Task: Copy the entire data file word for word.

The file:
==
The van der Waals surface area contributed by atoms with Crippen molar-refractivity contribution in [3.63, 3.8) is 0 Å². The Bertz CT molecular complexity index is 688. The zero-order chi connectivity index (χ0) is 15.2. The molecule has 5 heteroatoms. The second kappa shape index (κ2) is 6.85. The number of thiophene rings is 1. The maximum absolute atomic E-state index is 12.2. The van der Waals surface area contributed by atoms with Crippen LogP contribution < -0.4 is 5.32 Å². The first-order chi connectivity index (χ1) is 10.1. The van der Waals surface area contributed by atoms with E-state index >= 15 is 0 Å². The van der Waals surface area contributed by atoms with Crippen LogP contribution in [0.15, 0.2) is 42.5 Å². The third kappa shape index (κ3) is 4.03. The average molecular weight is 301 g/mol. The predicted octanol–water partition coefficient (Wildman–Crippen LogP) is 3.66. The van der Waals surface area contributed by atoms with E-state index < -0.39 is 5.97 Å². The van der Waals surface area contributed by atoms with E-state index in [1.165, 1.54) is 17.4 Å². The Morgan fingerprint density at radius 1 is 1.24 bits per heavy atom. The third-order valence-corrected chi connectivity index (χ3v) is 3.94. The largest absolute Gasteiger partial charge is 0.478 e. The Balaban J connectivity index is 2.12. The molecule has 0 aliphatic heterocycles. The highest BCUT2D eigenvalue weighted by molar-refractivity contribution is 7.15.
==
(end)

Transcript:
The van der Waals surface area contributed by atoms with Crippen molar-refractivity contribution in [3.63, 3.8) is 0 Å². The Bertz CT molecular complexity index is 688. The zero-order chi connectivity index (χ0) is 15.2. The molecule has 5 heteroatoms. The second kappa shape index (κ2) is 6.85. The number of thiophene rings is 1. The maximum absolute atomic E-state index is 12.2. The van der Waals surface area contributed by atoms with Crippen LogP contribution < -0.4 is 5.32 Å². The first-order chi connectivity index (χ1) is 10.1. The van der Waals surface area contributed by atoms with E-state index >= 15 is 0 Å². The van der Waals surface area contributed by atoms with Crippen LogP contribution in [0.15, 0.2) is 42.5 Å². The third kappa shape index (κ3) is 4.03. The average molecular weight is 301 g/mol. The predicted octanol–water partition coefficient (Wildman–Crippen LogP) is 3.66. The van der Waals surface area contributed by atoms with E-state index < -0.39 is 5.97 Å². The van der Waals surface area contributed by atoms with E-state index in [1.165, 1.54) is 17.4 Å². The Morgan fingerprint density at radius 1 is 1.24 bits per heavy atom. The third-order valence-corrected chi connectivity index (χ3v) is 3.94. The largest absolute Gasteiger partial charge is 0.478 e. The Balaban J connectivity index is 2.12. The molecule has 0 aliphatic heterocycles. The highest BCUT2D eigenvalue weighted by molar-refractivity contribution is 7.15.